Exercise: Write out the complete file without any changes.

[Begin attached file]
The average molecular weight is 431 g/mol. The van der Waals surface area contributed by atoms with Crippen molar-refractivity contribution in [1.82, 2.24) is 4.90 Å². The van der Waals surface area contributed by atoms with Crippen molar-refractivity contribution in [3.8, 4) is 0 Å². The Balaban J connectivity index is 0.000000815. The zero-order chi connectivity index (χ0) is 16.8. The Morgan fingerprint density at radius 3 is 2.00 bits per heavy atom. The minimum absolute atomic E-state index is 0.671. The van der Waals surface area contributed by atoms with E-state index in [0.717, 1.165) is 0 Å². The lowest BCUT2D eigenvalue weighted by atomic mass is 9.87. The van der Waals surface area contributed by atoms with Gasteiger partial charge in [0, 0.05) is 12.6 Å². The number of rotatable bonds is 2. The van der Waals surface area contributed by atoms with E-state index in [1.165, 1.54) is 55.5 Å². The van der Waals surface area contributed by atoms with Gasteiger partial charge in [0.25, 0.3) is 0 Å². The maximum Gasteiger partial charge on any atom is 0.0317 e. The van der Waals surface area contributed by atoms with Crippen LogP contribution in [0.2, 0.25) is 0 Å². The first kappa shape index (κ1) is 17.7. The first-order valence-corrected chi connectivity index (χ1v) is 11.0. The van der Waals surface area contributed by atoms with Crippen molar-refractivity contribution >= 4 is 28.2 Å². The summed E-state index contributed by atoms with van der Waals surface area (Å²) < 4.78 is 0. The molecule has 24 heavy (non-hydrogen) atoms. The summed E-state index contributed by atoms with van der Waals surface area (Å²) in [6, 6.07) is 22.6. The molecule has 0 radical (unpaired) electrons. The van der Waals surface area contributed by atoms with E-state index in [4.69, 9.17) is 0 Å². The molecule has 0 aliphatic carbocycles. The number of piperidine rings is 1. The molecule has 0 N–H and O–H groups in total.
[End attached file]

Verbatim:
The average molecular weight is 431 g/mol. The van der Waals surface area contributed by atoms with Crippen molar-refractivity contribution in [1.82, 2.24) is 4.90 Å². The van der Waals surface area contributed by atoms with Crippen molar-refractivity contribution in [3.8, 4) is 0 Å². The Balaban J connectivity index is 0.000000815. The zero-order chi connectivity index (χ0) is 16.8. The Morgan fingerprint density at radius 3 is 2.00 bits per heavy atom. The minimum absolute atomic E-state index is 0.671. The van der Waals surface area contributed by atoms with E-state index in [0.717, 1.165) is 0 Å². The lowest BCUT2D eigenvalue weighted by atomic mass is 9.87. The van der Waals surface area contributed by atoms with Gasteiger partial charge in [0, 0.05) is 12.6 Å². The number of rotatable bonds is 2. The van der Waals surface area contributed by atoms with E-state index in [1.165, 1.54) is 55.5 Å². The van der Waals surface area contributed by atoms with Gasteiger partial charge in [0.25, 0.3) is 0 Å². The maximum Gasteiger partial charge on any atom is 0.0317 e. The van der Waals surface area contributed by atoms with Crippen LogP contribution in [0.2, 0.25) is 0 Å². The first kappa shape index (κ1) is 17.7. The first-order valence-corrected chi connectivity index (χ1v) is 11.0. The van der Waals surface area contributed by atoms with Crippen molar-refractivity contribution >= 4 is 28.2 Å². The summed E-state index contributed by atoms with van der Waals surface area (Å²) < 4.78 is 0. The molecule has 24 heavy (non-hydrogen) atoms. The summed E-state index contributed by atoms with van der Waals surface area (Å²) in [6, 6.07) is 22.6. The molecule has 0 radical (unpaired) electrons. The van der Waals surface area contributed by atoms with E-state index in [4.69, 9.17) is 0 Å². The molecule has 0 aliphatic carbocycles. The number of piperidine rings is 1. The molecule has 0 N–H and O–H groups in total.